3. Memorandum From the President’s Assistant for National Security Affairs (Brzezinski) to President Carter1


  • Eastern Waters Proposal

You requested a study of a possible initiative for an international development project for the Lower Ganges and Brahmaputra valleys,2 [Page 6] the so-called “Eastern Waters” of the subcontinent (see map at Tab A–1).3 The Near East and South Asian Interdepartmental Group response is at Tab A; summary and conclusions are on pages 1–2.

The report reaffirms the vast potential of such a project. Dramatic improvements in the lives of some 300 million people could be achieved; a significant improvement in the global food/population ratio could result; and over the long run, potentially serious political conflicts could be defused. The technical problems should be soluble. In the words of the report, “There are few, if any, areas in the world where international assistance might produce more dramatic benefits for large numbers of people.” And there is no area in the world where there are more desperately poor people. At the same time, however, the report underlines the many uncertainties involved in an undertaking of this type; its very high costs; the many alternative approaches to meeting the challenge; and the extreme political sensitivities of the nations who would be affected. We clearly need much more knowledge about all of these factors.

The immediate choices concern whether and to what extent the US should become involved in an effort to initiate the study and then, depending on the answers, how to approach the regional states and Congress. We must also consider how best to explain our interest in the project to the American public. Policy options and agency recommendations are on pages 10–13 of the report. In short, the issues are:

1. Whether to raise this matter with the Indians and other states involved (a) by a Presidential letter to the heads of government, (b) in a discussion with Indian Prime Minister Desai later this year, or (c) through ambassadorial exchanges. I agree with the IG chairman’s proposal on page 11 of the report that Ambassador Goheen inform Desai when he sees him on the subject of visits that you would like to discuss this matter when you meet with Desai,4 and may raise it before then in your UN speech.5 Depending on how the Indians react, we would then decide whether to mention the project in the UN address. A Presidential letter would also be an acceptable course of action, but we would probably not get a reaction from Desai in time to plan for the UN speech.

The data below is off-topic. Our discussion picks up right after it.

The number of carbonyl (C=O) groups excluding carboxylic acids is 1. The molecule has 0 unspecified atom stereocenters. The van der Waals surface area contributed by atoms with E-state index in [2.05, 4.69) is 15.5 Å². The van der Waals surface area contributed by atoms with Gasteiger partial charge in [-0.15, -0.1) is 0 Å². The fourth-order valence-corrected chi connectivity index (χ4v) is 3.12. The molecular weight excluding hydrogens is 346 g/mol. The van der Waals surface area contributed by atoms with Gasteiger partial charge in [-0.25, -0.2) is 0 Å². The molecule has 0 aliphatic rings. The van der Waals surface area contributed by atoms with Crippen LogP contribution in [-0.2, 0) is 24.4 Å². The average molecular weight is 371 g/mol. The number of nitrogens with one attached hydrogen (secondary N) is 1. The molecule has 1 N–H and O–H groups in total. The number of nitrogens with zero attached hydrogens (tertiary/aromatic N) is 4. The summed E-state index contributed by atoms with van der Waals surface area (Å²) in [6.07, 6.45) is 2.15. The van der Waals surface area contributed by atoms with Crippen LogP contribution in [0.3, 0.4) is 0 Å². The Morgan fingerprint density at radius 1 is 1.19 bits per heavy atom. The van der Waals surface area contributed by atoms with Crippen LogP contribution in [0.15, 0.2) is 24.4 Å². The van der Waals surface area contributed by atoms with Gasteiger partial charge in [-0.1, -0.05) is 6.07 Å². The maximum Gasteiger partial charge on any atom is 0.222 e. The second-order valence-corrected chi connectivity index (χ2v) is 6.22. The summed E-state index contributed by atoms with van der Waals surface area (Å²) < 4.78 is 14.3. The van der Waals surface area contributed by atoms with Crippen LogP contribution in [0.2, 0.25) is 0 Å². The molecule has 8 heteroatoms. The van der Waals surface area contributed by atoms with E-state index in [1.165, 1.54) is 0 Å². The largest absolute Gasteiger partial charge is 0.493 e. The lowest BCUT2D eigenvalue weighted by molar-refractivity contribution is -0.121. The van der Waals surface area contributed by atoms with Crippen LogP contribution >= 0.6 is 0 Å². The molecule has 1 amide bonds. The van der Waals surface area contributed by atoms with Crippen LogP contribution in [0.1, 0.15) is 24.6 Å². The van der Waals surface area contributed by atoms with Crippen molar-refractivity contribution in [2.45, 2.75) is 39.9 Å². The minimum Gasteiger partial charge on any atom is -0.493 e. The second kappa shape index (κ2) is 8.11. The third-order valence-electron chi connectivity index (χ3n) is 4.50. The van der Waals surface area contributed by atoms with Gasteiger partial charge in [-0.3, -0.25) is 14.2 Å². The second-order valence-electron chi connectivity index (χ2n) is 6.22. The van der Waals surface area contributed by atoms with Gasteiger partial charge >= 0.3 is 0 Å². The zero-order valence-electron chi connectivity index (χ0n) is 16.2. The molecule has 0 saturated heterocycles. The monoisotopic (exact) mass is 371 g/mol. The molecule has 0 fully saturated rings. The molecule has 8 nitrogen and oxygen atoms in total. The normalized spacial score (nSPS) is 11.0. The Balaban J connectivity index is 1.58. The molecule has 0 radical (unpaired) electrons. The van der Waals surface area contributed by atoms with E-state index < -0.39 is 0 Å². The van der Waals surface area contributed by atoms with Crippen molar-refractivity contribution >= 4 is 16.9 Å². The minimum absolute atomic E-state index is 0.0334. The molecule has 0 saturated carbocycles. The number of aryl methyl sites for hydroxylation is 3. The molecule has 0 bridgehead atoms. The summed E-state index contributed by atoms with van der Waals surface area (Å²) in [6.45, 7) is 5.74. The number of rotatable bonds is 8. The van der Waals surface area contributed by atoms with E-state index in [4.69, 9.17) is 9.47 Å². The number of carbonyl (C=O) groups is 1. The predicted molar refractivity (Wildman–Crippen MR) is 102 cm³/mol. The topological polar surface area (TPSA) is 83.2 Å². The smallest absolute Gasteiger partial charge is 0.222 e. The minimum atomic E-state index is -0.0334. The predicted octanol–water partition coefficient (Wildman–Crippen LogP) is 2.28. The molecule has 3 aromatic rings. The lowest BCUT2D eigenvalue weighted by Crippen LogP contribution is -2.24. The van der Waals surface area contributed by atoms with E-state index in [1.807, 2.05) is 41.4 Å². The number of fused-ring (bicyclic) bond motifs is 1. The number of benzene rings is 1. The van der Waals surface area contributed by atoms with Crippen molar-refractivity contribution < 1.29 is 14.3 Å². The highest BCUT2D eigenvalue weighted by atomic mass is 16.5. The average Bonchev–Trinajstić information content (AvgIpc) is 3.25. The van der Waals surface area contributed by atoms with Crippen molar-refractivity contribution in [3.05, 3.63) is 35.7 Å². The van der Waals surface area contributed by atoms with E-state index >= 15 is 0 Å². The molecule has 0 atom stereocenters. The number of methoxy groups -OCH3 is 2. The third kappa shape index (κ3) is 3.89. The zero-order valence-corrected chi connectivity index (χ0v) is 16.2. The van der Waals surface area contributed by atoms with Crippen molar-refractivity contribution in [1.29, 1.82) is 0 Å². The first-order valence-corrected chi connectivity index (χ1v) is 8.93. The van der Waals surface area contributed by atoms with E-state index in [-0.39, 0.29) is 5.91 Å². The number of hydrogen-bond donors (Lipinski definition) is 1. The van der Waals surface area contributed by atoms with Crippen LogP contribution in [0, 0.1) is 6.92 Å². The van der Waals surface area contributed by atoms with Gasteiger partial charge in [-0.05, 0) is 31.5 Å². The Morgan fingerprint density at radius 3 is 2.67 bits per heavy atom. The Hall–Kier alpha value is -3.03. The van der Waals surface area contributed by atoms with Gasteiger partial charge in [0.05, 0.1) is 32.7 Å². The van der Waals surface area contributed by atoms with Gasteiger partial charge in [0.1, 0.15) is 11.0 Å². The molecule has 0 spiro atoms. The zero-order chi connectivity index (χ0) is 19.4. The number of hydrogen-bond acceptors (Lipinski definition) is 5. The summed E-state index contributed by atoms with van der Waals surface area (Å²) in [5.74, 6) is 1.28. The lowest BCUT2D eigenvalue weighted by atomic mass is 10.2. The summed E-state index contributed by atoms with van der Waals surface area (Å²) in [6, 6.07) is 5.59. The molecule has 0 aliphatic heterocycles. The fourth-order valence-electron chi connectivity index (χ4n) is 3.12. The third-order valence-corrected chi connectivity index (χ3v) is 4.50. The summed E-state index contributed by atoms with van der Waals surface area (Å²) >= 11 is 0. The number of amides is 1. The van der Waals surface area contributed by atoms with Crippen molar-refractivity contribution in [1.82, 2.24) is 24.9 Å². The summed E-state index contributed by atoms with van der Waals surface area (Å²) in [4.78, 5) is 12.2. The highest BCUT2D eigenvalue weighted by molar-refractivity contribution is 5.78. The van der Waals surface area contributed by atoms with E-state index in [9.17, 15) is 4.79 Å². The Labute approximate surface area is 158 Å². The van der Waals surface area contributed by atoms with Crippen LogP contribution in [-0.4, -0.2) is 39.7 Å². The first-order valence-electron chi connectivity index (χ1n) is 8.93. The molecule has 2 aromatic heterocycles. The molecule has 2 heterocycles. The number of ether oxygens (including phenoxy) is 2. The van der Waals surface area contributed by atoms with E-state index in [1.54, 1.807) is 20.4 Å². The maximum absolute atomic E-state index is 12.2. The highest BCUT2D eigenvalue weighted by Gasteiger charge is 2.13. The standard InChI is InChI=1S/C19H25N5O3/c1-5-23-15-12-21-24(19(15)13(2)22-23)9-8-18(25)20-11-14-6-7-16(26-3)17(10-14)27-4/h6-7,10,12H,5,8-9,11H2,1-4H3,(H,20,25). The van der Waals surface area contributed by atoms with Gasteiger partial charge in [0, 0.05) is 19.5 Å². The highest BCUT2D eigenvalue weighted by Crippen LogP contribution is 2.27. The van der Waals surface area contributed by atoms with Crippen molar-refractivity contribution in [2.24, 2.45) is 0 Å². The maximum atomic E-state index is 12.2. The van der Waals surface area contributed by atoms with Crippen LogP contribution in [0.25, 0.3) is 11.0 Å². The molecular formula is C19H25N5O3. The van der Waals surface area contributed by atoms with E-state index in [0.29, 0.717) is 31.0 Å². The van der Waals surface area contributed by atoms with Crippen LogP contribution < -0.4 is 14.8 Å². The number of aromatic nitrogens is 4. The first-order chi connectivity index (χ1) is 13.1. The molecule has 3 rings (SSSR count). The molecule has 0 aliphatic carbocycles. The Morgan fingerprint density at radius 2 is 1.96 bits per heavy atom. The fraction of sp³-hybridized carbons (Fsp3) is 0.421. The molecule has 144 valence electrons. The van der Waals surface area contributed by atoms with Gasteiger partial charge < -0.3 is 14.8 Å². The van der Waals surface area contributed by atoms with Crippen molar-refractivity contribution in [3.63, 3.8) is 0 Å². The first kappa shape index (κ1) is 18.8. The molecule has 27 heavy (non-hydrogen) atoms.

2. The format for congressional consultations. I agree with the report’s unanimous recommendation that we inform selected members [Page 7] of Congress immediately after our initial exchanges with the regional states.

3. Means for announcing your decision. In my view, the UNGA speech would be the most effective means of calling international attention to this issue and catalyzing action. Also, a proposal of this sort would be a useful addition to a speech that may be short on initiatives in the North-South area.

The OMB dissent at Tab A–2 questions the utility of US investment in this project unless the regional states themselves request a feasibility study and the study shows that the project is viable. They are concerned that a prominent US role in requesting such a study might raise expectations about future financial support which may not be forthcoming. On the other hand, helping to launch a feasibility study stops well short of any long-term commitment to finance the project. And, by taking no action at this time, we may let an important political and developmental opportunity pass, since waiting for the Bank or the regional states to move will guarantee interminable delays.


That the US take the lead in calling for an Eastern Waters feasibility study. You would do so through your UN address, but, Goheen would inform Desai of our intentions beforehand. If he raises no objections, we would then inform the other regional states and discuss the proposal with interested members of Congress.6

  1. Source: Carter Library, National Security Affairs, Brzezinski Material, Country File, Box 27, India: 1–8/77. Confidential. Sent for action. In the upper right-hand corner of the first page of the memorandum, Carter wrote: “Good report—Let’s hold. I’ll discuss with Desai as first move. J.”
  2. See Document 1.
  3. The tabs were not found attached.
  4. See Documents 9092.
  5. Carter did not raise the issue when he addressed the UN General Assembly on October 4. See Public Papers: Carter, 1977, Book II, pp. 1715–1723, or Foreign Relations, 1977–1980, vol. I, Foundations of Foreign Policy, Document 56.
  6. Carter did not check either the Approve or Disapprove option.